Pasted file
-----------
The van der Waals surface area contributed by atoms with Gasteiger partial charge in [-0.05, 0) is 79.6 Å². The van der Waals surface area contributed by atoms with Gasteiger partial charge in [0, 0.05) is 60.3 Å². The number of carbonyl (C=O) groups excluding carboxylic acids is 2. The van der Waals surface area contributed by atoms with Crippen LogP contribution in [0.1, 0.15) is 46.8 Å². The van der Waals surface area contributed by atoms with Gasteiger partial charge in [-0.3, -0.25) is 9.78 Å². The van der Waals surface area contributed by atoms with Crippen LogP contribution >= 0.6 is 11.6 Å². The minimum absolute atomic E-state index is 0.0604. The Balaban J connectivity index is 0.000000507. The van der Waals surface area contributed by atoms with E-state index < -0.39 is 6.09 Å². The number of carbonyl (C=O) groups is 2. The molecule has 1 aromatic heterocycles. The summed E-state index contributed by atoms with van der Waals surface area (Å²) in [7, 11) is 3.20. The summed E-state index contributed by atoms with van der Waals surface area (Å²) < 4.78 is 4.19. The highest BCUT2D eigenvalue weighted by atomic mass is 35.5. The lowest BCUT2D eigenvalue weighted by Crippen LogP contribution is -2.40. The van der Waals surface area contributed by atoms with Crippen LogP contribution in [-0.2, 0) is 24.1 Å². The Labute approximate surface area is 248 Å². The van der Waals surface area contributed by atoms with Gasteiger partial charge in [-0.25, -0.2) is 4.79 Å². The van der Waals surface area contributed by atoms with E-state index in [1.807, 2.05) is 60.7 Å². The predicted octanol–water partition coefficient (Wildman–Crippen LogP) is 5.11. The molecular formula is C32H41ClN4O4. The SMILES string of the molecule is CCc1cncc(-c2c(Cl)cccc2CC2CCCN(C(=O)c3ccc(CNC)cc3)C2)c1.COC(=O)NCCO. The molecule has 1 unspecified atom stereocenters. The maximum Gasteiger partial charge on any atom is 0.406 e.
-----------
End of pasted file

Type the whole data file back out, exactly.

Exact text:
The van der Waals surface area contributed by atoms with Gasteiger partial charge in [-0.05, 0) is 79.6 Å². The van der Waals surface area contributed by atoms with Gasteiger partial charge in [0, 0.05) is 60.3 Å². The number of carbonyl (C=O) groups excluding carboxylic acids is 2. The van der Waals surface area contributed by atoms with Crippen LogP contribution in [0.1, 0.15) is 46.8 Å². The van der Waals surface area contributed by atoms with Gasteiger partial charge in [-0.3, -0.25) is 9.78 Å². The van der Waals surface area contributed by atoms with Crippen LogP contribution >= 0.6 is 11.6 Å². The minimum absolute atomic E-state index is 0.0604. The Balaban J connectivity index is 0.000000507. The van der Waals surface area contributed by atoms with E-state index < -0.39 is 6.09 Å². The number of carbonyl (C=O) groups is 2. The molecule has 1 aromatic heterocycles. The summed E-state index contributed by atoms with van der Waals surface area (Å²) in [7, 11) is 3.20. The summed E-state index contributed by atoms with van der Waals surface area (Å²) < 4.78 is 4.19. The highest BCUT2D eigenvalue weighted by atomic mass is 35.5. The lowest BCUT2D eigenvalue weighted by Crippen LogP contribution is -2.40. The van der Waals surface area contributed by atoms with Crippen LogP contribution in [-0.2, 0) is 24.1 Å². The Labute approximate surface area is 248 Å². The van der Waals surface area contributed by atoms with Gasteiger partial charge in [-0.25, -0.2) is 4.79 Å². The van der Waals surface area contributed by atoms with E-state index in [1.807, 2.05) is 60.7 Å². The predicted octanol–water partition coefficient (Wildman–Crippen LogP) is 5.11. The molecular formula is C32H41ClN4O4. The SMILES string of the molecule is CCc1cncc(-c2c(Cl)cccc2CC2CCCN(C(=O)c3ccc(CNC)cc3)C2)c1.COC(=O)NCCO. The molecule has 1 unspecified atom stereocenters. The maximum Gasteiger partial charge on any atom is 0.406 e.